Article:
There are different methods which are commonly used in the RS analysis. RS content of starches can be determined using the enzymatic Association of Official Analytical Chemists (AOAC) Method 2002.02 (Megazyme 2004). Additionally, next to the measurement of the digestibility properties of these starches, the investigations of their rheological, thermal properties can be highly informative for the food industry (Gelencsér et al. 2008b). Investigating the physicochemical and structural properties of the starches can provide notable information about the digestibility (Ao et al. 2007) and about the specific applicability of starches in food production (Aina et al. 2009; Li et al. 2010). The physicochemical and chemical characteristics of starches can be analysed using near-infrared (NIR) spectroscopy as well. NIR spectroscopy is used for the analysis of starch bonds vibrations and damage (Gergely and Salgó 2005; Osborne and Fearn 1986) and it is also possible to evaluate the structural changes in retrograded resistant starch during storage (Garcia-Rosas et al. 2009). However, the spectra of resistant starches have not been analysed yet.
The primary aim of our study was to investigate whether resistant starches could be sensitively detected by NIR spectroscopy in native starch (maize and wheat) mixtures (native starch was replaced in 20%, 40%, 60% and 80% by RS) qualitatively. Definitely, an RS2 and an RS4 starch were investigated due to their higher resistance properties in contrast to RS3 (Gelencsér et al. 2008b). Using these wheat- or maize-based model systems as these are usually applied in starch-based food products (pasta and bread), we aimed to determine the effects of RS addition and of the matrices on the whole NIR spectra and the characteristic starch vibration regions of samples. It was also investigated whether NIR spectra have any information concerning the cause of resistance.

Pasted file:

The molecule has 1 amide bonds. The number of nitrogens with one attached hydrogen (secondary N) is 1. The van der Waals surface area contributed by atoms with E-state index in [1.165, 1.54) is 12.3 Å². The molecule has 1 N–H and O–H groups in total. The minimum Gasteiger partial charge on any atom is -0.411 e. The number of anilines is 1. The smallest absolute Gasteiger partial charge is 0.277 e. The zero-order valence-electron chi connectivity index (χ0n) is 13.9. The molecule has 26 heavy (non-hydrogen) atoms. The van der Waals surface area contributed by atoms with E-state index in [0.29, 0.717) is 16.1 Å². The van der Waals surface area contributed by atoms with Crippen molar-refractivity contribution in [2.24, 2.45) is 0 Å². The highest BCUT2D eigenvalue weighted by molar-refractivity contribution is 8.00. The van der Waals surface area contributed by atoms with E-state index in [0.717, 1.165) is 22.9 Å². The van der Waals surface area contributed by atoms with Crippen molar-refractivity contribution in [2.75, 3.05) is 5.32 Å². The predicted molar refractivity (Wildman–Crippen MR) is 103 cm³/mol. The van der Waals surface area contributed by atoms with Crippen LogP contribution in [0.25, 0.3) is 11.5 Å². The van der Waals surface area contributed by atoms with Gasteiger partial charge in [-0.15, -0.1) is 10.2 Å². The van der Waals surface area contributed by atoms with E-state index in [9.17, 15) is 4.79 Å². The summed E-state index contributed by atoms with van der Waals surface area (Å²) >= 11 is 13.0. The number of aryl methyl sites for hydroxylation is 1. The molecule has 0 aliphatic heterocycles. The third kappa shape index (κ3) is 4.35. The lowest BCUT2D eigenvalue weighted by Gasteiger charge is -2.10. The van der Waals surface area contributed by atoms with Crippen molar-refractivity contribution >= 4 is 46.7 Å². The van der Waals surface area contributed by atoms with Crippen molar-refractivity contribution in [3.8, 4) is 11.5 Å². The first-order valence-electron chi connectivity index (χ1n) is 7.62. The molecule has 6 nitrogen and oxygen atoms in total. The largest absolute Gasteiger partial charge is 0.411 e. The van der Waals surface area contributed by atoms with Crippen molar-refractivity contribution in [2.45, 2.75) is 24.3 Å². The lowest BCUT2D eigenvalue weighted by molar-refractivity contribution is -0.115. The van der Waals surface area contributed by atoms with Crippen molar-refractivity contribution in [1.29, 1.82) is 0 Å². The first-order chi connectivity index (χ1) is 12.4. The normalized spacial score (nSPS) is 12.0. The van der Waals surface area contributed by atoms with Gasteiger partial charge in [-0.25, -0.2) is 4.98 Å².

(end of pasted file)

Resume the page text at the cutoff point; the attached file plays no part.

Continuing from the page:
Materials and Methods
Two native starches (maize (S4126) and wheat (S5127) starch from Sigma-Aldrich Co., St. Louis, USA) and two resistant starches (Hi-maize™260, National Starch and Chemical GmbH, Hamburg, Germany and Fibersym™70, Loryma GmbH, Zwingenberg, Germany) were investigated. The maize-based Hi-maize™260 belongs to RS2; it has 60% total dietary fibre according to the AOAC Method 991.43. Fibersym™70 is chemically a modified phosphate wheat starch (RS4) which contains 70% total dietary fibre according to the AOAC Method 991.43. The native and resistant starches were measured as is and in their physical mixtures as well. The mixtures were made by using a single native starch and a single resistant starch in the ratio of 20%, 40%, 60% and 80% (w/w), respectively. Maize starch was marked as M, wheat starch as W, Hi-maize™260 as H and Fibersym™70 as F. The number next to the two capitals means the ratio of the resistant starch in the mixtures, for example MH40 notes 40% Hi-maize™260 and 60% native maize starch.
Scanning, Proccessing and Analysis of NIR Spectra
Ten grammes of powdery starch samples were packed into the standard sample cups (internal diameter, 55 mm; depth, 10 mm), and they were stamped until no further compression was observed. The standard sample cups were equipped with quartz window and threaded back. The starch samples were scanned from 1,100 to 2,498 nm using NIRSystems Model 6,500 monochromator system (Foss NIRSystems, Inc., Silver Spring, MD, USA) fitted with a rapid content analyzer module in reflectance mode. Data were collected in every 2 nm using Vision 3.20 SP5 software (Foss NIRSystems, Inc., Silver Spring, MD, USA) and stored as the average of 32 scans for each sample. Four spectra were recorded rotating the standard sample cup to 0°, 90°, 180° and 270° position in all cases.